Carl Beam

Carl Beam (1943-2005) was born at M’Chigeeng First Nation (West Bay), Manitoulin Island, and was a ground-breaking contemporary artist who created opportunities for future generations of Indigenous artists working in Canada. He is recognized as the first contemporary Indigenous artist to have work purchased by the National Gallery of Canada. Born to an Ojibwe mother and American father, Beam’s elders gave him the name “Ahkideh” from the Anishinaabe word “aakode,” which means “one who is brave.” From the age of ten to eighteen, he was sent to the Garnier Residential School, in Spanish, Ontario, an experience that influenced much of his later artwork. Throughout the 1970s, Beam attended multiple educational institutions to further his artistic career. He graduated with a Bachelor of Fine Arts from the University of Victoria and pursued a Master’s Degree at the University of Alberta. During this time, Beam developed his signature style, which uses photo-transfer, collage, and mixed media techniques to create large-scale and visually commanding art. His prolific artistic career also encompassed painting, ceramics, sculpture, and performance.

Beam’s artwork has been featured in many prominent exhibitions, including the National Gallery’s Indigena: Perspectives of Indigenous Peoples on Five Hundred Years (1992) and a touring retrospective of his work in 2010. He was inducted into the Royal Canadian Academy of the Arts in 2000 and received the Governor General’s Award in Visual and Media Arts in 2005.

Ron Benner

Ron Benner is an internationally recognized, London (ON) based artist whose longstanding practice investigates the history and political economics of food cultures. Benner originally studied agriculture at the University of Guelph. Finding himself ethically opposed to bioengineering, he began to travel and research the politics of food. In 1995, he began working with the Rural Advancement Foundation International, Ottawa (RAFI). In 2000, Benner was awarded the Canada Council Studio in Paris. In 2005, the artist participated in Art, Geography and Invisibility at an international geography symposium in Olot, Catalonia, the University of Barcelona, Spain. In 2010, he was appointed Adjunct Research Professor in the Visual Arts Department, Western University in London. Benner’s work has been shown in solo and group exhibitions at the Kitchener-Waterloo Art Gallery, Museum London, Art Gallery of Ontario and many cultural institutions in Canada and internationally. His photographic garden installations have been installed in locations across Canada and in Salamanca and Sevilla, Spain. Museum London’s French/English bilingual publication Ron Benner: Gardens of a Colonial Present published in 2008, documents and analyses his numerous garden installations constructed between 1987 and 2005. http://www.ronbenner.ca/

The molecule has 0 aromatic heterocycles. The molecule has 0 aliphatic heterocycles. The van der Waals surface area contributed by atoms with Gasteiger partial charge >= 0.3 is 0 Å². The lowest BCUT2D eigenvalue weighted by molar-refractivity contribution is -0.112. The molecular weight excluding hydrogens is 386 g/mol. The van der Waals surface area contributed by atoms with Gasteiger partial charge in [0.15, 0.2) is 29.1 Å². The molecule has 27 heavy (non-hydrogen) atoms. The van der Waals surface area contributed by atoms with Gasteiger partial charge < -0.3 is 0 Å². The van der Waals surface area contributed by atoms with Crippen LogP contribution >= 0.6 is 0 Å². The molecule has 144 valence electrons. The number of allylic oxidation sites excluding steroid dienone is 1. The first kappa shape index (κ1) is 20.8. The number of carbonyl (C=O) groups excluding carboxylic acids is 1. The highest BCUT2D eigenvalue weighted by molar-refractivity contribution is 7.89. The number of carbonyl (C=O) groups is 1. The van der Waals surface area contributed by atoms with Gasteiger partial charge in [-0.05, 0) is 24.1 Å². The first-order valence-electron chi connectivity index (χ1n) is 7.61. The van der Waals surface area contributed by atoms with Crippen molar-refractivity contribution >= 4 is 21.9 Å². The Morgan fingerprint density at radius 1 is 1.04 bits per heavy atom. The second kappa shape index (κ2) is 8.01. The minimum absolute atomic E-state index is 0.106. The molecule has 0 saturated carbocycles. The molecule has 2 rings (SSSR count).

Susan Blight

Susan Blight (Anishinaabe, Couchiching First Nation) is an interdisciplinary artist working with public art, site-specific intervention, photography, film and social practice. Her solo and collaborative work engages questions of personal and cultural identity and its relationship to space. Susan is co-founder of Ogimaa Mikana, an artist collective working to reclaim and rename the roads and landmarks of Anishinaabeg territory with Anishinaabemowin and is a member of the Indigenous Routes artist collective which works to provide free new media training for Indigenous youth.

Her writing has been published in Shameless Magazine, the Globe & Mail, and on the Decolonization: Indigeneity, Society, and Education blog and she is the recipient of a 2014 IDERD award for her anti-racism work at the University of Toronto. Susan received a Bachelor of Fine Arts in Photography and a Bachelor of Arts in Film Studies from the University of Manitoba, a Masters of Fine Arts from the University of Windsor in Integrated Media, and is a PhD student in Social Justice Education at the Ontario Institute for Studies in Education (UofT). In August 2019, Susan joined OCAD University as Delaney Chair in Indigenous Visual Culture and as Assistant Professor in the Faculty of Liberal Arts & Sciences and School of Interdisciplinary Studies. https://www.susanblight.com/